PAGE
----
I wanted to go to school in or around New York City, and Columbia, by far, felt like the right fit. Everyone, from the admissions officers to current students to alumni, gave me so much of their time and was so willing to answer my questions and dole out valuable advice. No other school provided as much insight into what life would be like as part of their program; at CBS, I felt like a student before I even applied.

Tell us about your dream job or dream employer at this point in your life? The greatest thing about the MBA application process is how much you learn about yourself along the way. I have been working on the provider side of the healthcare industry for many years and initially my dream was to be CEO of a major hospital. After a year of MBA tours, lectures, information sessions and personal conversations with students and alumni, I am more open to the idea of expanding my career horizons. I recently attended a Deloitte Consulting networking event for incoming MBA students and spoke with a partner and high-level executive in their healthcare group. I realize that, as a consultant, my brand of expertise would be valued highly, and am looking forward to further exploring this industry as I embark on my MBA journey. Deloitte felt like a family, with employees who genuinely care for one another; meeting with them made me less nervous about leaving my current job and all the wonderful colleagues I have come to consider as friends.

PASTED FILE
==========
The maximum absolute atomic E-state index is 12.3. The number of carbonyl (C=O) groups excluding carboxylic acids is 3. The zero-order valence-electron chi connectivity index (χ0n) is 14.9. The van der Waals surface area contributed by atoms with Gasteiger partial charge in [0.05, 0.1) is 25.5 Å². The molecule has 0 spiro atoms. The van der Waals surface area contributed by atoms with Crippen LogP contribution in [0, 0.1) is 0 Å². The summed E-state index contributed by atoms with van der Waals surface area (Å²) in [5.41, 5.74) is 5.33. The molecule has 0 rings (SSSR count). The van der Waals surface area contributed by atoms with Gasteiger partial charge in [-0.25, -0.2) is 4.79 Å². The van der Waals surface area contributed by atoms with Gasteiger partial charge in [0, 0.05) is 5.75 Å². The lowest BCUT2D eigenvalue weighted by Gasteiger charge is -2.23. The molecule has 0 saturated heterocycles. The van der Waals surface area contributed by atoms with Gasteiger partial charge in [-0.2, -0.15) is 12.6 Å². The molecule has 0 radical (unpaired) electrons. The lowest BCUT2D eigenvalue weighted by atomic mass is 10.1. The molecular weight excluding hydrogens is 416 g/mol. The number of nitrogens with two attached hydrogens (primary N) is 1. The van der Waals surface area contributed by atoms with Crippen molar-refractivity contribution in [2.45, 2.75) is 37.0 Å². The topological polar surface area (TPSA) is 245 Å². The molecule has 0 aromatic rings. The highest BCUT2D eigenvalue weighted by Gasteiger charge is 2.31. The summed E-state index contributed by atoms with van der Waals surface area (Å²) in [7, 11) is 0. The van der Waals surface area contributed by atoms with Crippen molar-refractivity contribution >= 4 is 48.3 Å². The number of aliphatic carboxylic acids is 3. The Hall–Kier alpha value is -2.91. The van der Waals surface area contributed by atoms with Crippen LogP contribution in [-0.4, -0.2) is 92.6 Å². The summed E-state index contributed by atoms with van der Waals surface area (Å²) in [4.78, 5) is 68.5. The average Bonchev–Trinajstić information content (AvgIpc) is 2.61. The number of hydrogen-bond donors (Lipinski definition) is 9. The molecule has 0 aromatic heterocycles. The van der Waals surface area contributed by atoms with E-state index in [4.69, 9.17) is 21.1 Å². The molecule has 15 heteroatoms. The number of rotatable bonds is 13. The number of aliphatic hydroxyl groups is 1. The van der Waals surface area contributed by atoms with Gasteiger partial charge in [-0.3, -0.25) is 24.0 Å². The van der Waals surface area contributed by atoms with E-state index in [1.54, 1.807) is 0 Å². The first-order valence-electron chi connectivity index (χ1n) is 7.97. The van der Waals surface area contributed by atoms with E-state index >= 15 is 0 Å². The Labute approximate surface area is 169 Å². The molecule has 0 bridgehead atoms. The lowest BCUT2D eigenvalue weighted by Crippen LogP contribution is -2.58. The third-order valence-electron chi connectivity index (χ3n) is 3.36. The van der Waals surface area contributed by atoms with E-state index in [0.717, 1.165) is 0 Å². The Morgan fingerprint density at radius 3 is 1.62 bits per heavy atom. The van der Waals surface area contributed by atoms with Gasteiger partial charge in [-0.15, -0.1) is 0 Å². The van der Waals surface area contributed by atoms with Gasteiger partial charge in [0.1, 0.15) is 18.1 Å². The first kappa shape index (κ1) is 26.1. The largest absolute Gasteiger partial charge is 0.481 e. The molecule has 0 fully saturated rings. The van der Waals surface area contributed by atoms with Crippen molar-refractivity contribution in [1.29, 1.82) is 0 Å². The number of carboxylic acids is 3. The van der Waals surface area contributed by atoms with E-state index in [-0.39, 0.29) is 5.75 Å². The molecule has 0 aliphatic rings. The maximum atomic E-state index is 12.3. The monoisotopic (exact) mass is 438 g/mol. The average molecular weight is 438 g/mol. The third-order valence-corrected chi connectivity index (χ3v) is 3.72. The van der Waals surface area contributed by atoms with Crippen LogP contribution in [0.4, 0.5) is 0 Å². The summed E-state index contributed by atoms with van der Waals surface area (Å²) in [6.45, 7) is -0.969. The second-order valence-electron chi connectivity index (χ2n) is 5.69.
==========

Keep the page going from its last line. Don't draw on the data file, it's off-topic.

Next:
What would you like your business school peers to say about you after you graduate from this program? That I made an impact in their lives and they can see me continuing to influence others in a meaningful way. That I was one of the best and most well-rounded athletes ever to attend CBS.  That, as a native New Yorker, I helped introduce classmates to everything this city has to offer. That I was a leader, an innovator and a dear friend.